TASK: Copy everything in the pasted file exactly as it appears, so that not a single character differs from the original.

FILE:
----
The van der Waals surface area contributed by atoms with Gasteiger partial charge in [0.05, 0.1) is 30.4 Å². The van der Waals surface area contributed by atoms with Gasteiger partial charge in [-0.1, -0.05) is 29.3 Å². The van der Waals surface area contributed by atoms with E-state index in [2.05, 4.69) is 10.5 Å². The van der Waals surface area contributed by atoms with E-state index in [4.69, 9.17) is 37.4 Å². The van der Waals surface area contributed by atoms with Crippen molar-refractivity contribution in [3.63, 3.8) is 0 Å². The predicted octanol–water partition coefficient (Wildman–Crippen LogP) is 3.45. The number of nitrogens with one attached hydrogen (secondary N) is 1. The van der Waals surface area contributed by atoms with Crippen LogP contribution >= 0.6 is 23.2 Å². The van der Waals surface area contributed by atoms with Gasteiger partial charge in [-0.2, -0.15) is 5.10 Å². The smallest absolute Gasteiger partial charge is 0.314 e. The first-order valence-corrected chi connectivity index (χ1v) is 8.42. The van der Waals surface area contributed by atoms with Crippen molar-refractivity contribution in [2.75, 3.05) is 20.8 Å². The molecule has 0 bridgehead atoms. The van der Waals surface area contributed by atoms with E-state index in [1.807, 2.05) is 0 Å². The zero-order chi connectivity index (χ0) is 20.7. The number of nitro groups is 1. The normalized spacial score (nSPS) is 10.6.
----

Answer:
The van der Waals surface area contributed by atoms with Gasteiger partial charge in [0.05, 0.1) is 30.4 Å². The van der Waals surface area contributed by atoms with Gasteiger partial charge in [-0.1, -0.05) is 29.3 Å². The van der Waals surface area contributed by atoms with E-state index in [2.05, 4.69) is 10.5 Å². The van der Waals surface area contributed by atoms with E-state index in [4.69, 9.17) is 37.4 Å². The van der Waals surface area contributed by atoms with Crippen molar-refractivity contribution in [3.63, 3.8) is 0 Å². The predicted octanol–water partition coefficient (Wildman–Crippen LogP) is 3.45. The number of nitrogens with one attached hydrogen (secondary N) is 1. The van der Waals surface area contributed by atoms with Crippen LogP contribution >= 0.6 is 23.2 Å². The van der Waals surface area contributed by atoms with Gasteiger partial charge in [-0.2, -0.15) is 5.10 Å². The smallest absolute Gasteiger partial charge is 0.314 e. The first-order valence-corrected chi connectivity index (χ1v) is 8.42. The van der Waals surface area contributed by atoms with Crippen molar-refractivity contribution in [2.75, 3.05) is 20.8 Å². The molecule has 0 bridgehead atoms. The van der Waals surface area contributed by atoms with E-state index in [1.807, 2.05) is 0 Å². The zero-order chi connectivity index (χ0) is 20.7. The number of nitro groups is 1. The normalized spacial score (nSPS) is 10.6.